Since I am laminating 3 layers together in forming the longerons anyway, I can alternate the ends so that joins are not adjacent to each other, forming lap joints. I also cut the ends at 45deg where they join together. Not great for a scarf joint, but should be more than adequate with the effective lap joint as well.

I generated LOTS of sawdust cutting strips off the plywood sheet. Most of the strips are 1" wide. I used my circular saw (with a 40-tooth blade) attached to a home-made guide rail to ensure straight consistent cuts as the desired width.

For pieces that were to join end-to-end (to create the length required for the longerons), I then cut 45deg angles on the ends, though the 6mm thickness. In hindsight, cutting 45s along the length would have made a wider join that would have been easier to handle. Oh well, it's good enough.

I mixed up a batch of epoxy mixed with colloidal silica to thicken it to a thin paste. Pure epoxy at 30c would have been very thin indeed (helps it to wet-out well!) and would not have readily bridged any small gaps or voids in the joins.
I butted the extensions to the longerons together with epoxy applied to both sides, then carefully placed a thick MDF panel on top, followed by some weight to ensure nothing moved and that it was kept flat.
I then took all the smaller pieces for doublers, stiffeners, etc. and applied a thin layer to both sides that were to be laminated, then pressed them together and adjusted each layer to be properly in-line. Then another piece of MDF was laid on top of this collection of pieces, and more weights on top, to ensure all layers were kept pressed firmly together until cured.

After an overnight cure, all appeared well. the longeron extensions stay together fine (though they'll be a lot stronger when the layers are laminated together), and the smaller pieces are tough and light with no sign of any weakness between layers (nor should there be). The laminated layers had shifted horizontally slightly in a few cases, but the edges cleaned up flat with a little bit of sanding.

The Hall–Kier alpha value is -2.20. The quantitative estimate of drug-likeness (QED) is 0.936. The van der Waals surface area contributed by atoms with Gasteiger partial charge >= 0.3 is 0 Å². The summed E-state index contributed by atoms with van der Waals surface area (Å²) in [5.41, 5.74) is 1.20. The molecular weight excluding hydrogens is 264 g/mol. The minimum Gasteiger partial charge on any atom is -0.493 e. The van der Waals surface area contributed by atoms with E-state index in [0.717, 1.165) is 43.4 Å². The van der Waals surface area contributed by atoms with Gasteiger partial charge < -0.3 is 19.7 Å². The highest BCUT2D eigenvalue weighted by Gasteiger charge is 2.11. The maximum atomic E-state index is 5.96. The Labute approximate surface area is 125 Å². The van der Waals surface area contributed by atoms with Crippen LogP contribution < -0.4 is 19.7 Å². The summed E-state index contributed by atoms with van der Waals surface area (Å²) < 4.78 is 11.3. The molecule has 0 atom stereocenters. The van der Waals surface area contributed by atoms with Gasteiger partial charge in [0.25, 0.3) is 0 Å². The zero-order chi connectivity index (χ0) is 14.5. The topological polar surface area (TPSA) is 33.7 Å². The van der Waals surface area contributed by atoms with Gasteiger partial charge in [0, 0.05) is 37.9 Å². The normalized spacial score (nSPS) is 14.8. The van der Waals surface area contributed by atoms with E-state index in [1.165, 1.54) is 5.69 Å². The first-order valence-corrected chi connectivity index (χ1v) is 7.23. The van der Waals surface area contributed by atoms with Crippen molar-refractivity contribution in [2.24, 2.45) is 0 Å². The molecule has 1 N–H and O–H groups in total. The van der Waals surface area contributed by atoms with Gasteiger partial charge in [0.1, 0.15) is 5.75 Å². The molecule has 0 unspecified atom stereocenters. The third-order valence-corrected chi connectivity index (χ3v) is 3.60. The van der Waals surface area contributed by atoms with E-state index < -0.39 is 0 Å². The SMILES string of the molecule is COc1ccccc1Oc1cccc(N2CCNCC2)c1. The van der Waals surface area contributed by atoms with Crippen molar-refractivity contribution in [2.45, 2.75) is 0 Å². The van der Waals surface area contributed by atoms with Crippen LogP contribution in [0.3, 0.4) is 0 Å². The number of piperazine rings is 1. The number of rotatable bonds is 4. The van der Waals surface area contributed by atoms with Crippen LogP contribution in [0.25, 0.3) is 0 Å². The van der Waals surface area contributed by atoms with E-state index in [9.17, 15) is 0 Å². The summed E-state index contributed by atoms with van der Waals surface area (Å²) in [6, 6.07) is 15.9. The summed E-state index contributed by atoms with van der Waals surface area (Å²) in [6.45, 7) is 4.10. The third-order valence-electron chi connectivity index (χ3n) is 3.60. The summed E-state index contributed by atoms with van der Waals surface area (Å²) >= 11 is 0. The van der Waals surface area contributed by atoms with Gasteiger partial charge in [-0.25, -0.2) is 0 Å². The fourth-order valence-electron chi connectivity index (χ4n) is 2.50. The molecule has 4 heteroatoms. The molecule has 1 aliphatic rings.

Laminating the longerons was straightforward enough. I painted epoxy (thickened to a runny paste with colloidal silica) on both sides to be bonded, then pressed the two sides together. 3 layers for each longeron. Once both longerons were laminated together, they were clamped to the jigs to cure. They spent the night in the heat tent (which I might simply refer to as the 'autoclave' from now on, despite the fact that is quite an exaggeration). 
The result is quite good. There is a slight offset vertically between layers, which a little sanding mostly smoothed out (without removing excessive material, of course). The curve is fine, though it does spring back a little. There is enough flex that there is zero concern about bonding it at the correct curvature to the sides.


The 5' stiffner was constructed in much the same way, curing against the jig in the appropriate location to form the desired curvature without the need for saw cuts etc.
The doublers (fore and aft) are on parts of the longeron that are almost straight anyway (aft) or are short enough for the curvature to be insignificant (fore). 
I attached the stiffener and doublers all at once, screwing the stiffner and forward doubler onto the longeron (haveing pre-drilled holes of course), and clamping the aft doublers to the sides. Again, no problem. I added a bit of epoxy paste (colloidal silica mix) to smooth the transition where the fore doubler and stiffeners meet the longeron. Just a tiny bit. I also filled the screw holes later with epoxy paste. Probably left small voids inside at the deepest penetration of the screws, but I don't foresee this being any problem.

Al also rounded off the inside corner (where the occupants may bump against it in flight, and where glass will soon have to conform to). I used my (new) router for this, with a 6mm (1/4") rounding bit. Worked very well, except where the stiffeners and doublers join. I actually made a bit of a mess of the forward portion of one of the fore doublers when the router tipped a bit off the end. Most or all of that will be trimmed off later, anyway. A few other spots that were a bit rough got a bit of epoxy paste to make the curvature consistent, as did the inside corner where the tapered part of the aft doubler meets the longeron that would otherwise be a square corner that would become an air void under glass later.


The lower longerons are to be triangular section, so I formed them in exactly the same way as the upper longerons (but on the bottom side jigs) and will cut them in half along their length with the bandsaw to create the triangular section. That should be 'fun'! This way they are already curved appropriately in one axis, so I should only need a few saw-cuts in one axis to form the vertical curve.